In the first preclinical study of its kind, Dr. Isabelle Aubert, senior scientist at the Sunnybrook Research Institute, and PhD student Kristiana Xhima used focused ultrasound to deliver a treatment deep inside the brain to help boost the health of brain cells affected by Alzheimer’s disease.
The study has been published in Science Advances.
According to the Public Health Agency of Canada, Alzheimer’s disease impacts 419,000 Canadians who are 65 years and older. It’s estimated nine Canadians are diagnosed with dementia every hour.
Hallmarks of a brain with Alzheimer’s disease are “plaques” and “tangles” of toxic protein that develop and eventually prevent areas of the brain from producing nutrients and sending signals involved in the health of brain cells and communication. This causes brain cells to degenerate and die, which over time can affect how the brain functions. Most commonly, thinking, learning and memory are affected. Alzheimer’s disease has an impact on all aspects of a person’s life.
Dr. Aubert and Xhima also worked with Dr. Kullervo Hynynen, Vice-president, Research and Innovation at Sunnybrook, a trailblazer and pioneer of the focused ultrasound technology. Focused ultrasound harnesses the power of ultrasound waves and can reach specific areas deep in the brain without the need to make incisions to the skin or open the cranium. When guided by MRI, these ultrasound waves can be used to temporarily open the blood-brain barrier, which is a protective barrier that prevents toxic compounds or potentially helpful therapeutics in the bloodstream from entering the brain. Research has shown MRI-guided focused ultrasound can be used to precisely target areas in the brain and temporarily open the blood-brain barrier to safely allow medications injected into the bloodstream, to get through.
Dr. Aubert (left) and Kristiana Xhima (right) share their insight and thoughts on their study.
What did your study find?
Dr. Isabelle Aubert: In this preclinical study, we used MRI-guided focused ultrasound to non-invasively deliver a type of therapeutic to brain cells called cholinergic neurons, which are important for learning and memory, and are located deep inside the brain. This has never been done before. We found that stimulating a specific receptor on these neurons helped to restore the type of activity which is important for healthy brain cells, regeneration and communication (also known as neurotransmission). We also discovered that delivering this therapeutic agent helped brain cells function and communicate better.
What does this mean for patients and their families?
Dr. Aubert: In the past, the delivery of related therapeutics required invasive surgeries for patients with Alzheimer’s disease. While we are still in the very early stages of our research and there is still much research to be done, these results show the potential of using focused ultrasound to non-invasively deliver compounds to the brain that can stimulate brain health, protect against further damage, and promote their function for better quality of life.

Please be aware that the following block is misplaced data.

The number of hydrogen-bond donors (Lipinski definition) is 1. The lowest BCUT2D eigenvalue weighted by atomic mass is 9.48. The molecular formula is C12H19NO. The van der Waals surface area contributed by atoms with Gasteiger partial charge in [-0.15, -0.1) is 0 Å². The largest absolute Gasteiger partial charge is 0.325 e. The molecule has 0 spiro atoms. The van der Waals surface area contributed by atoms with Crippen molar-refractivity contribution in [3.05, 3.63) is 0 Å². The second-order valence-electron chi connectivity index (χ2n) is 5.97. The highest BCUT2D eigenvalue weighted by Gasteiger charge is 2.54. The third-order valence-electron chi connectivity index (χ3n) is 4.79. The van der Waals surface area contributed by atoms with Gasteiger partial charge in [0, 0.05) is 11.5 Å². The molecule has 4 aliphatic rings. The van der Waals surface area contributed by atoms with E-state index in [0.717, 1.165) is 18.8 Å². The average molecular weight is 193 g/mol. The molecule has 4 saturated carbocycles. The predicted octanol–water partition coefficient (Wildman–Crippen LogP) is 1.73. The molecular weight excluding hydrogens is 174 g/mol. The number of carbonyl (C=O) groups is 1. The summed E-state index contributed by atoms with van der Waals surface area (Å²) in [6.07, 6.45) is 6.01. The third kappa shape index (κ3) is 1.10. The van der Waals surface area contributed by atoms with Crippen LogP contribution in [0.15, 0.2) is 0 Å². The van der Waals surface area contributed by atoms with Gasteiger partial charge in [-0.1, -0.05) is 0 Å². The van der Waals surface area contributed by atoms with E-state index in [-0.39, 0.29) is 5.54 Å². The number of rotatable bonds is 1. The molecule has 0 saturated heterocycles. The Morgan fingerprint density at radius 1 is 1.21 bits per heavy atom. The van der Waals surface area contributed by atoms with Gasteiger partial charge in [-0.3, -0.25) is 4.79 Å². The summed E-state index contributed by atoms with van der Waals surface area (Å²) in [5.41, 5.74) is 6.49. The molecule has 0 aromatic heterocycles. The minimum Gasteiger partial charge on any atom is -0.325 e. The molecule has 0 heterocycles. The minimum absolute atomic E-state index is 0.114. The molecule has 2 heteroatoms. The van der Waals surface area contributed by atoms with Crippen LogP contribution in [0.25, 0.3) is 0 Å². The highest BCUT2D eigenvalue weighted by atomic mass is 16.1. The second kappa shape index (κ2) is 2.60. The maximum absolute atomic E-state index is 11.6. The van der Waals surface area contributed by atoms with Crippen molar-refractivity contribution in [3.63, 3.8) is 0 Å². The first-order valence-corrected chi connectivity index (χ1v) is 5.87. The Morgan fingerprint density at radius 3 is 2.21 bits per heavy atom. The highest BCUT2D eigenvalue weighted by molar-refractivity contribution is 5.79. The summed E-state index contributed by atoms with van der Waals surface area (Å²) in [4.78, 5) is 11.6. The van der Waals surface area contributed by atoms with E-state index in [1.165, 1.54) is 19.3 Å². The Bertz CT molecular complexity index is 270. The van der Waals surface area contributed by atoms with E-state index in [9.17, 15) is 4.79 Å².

How significant are these findings?
Kristiana Xhima: If we’re able to target Alzheimer’s disease early on, it could help with brain health in the long term. We can potentially protect these neurons early in the disease so that later on they’re healthier.
Dr. Aubert: The results of our preclinical study are significant in understanding how we can improve the health of brain cells. We provide evidence that targeting specific receptors with therapeutics is necessary to help improve and increase brain cell communication, and that it can be done precisely in a specific region to have positive impact in broader areas of the brain involved in learning and memory.
Dr. Aubert: The next stage of our study will investigate the impact of the treatment on learning and memory at the preclinical level.
It’s important to note that this is not a cure. Research at this fundamental level is important and required in order to discover promising new treatments that could one day help stop degeneration and maybe even promote regeneration of the brain in devastating brain conditions, such as Alzheimer’s disease.
This is the latest in innovative research at Sunnybrook investigating groundbreaking approaches to battling Alzheimer’s disease, a common, challenging, and debilitating type of dementia. From world-first studies aiming to detect genetic predisposition to Alzheimer’s, to clinical trials targeting multiple regions of the brain with sound waves, research into how physical activity may help protect the brain from Alzheimer’s disease, or the calming effect of synthetic cannabinoid in treating agitation in Alzheimer’s patients, Sunnybrook researchers are on the leading edge of investigation into this devastating condition.
Learn more about the study in Science Advances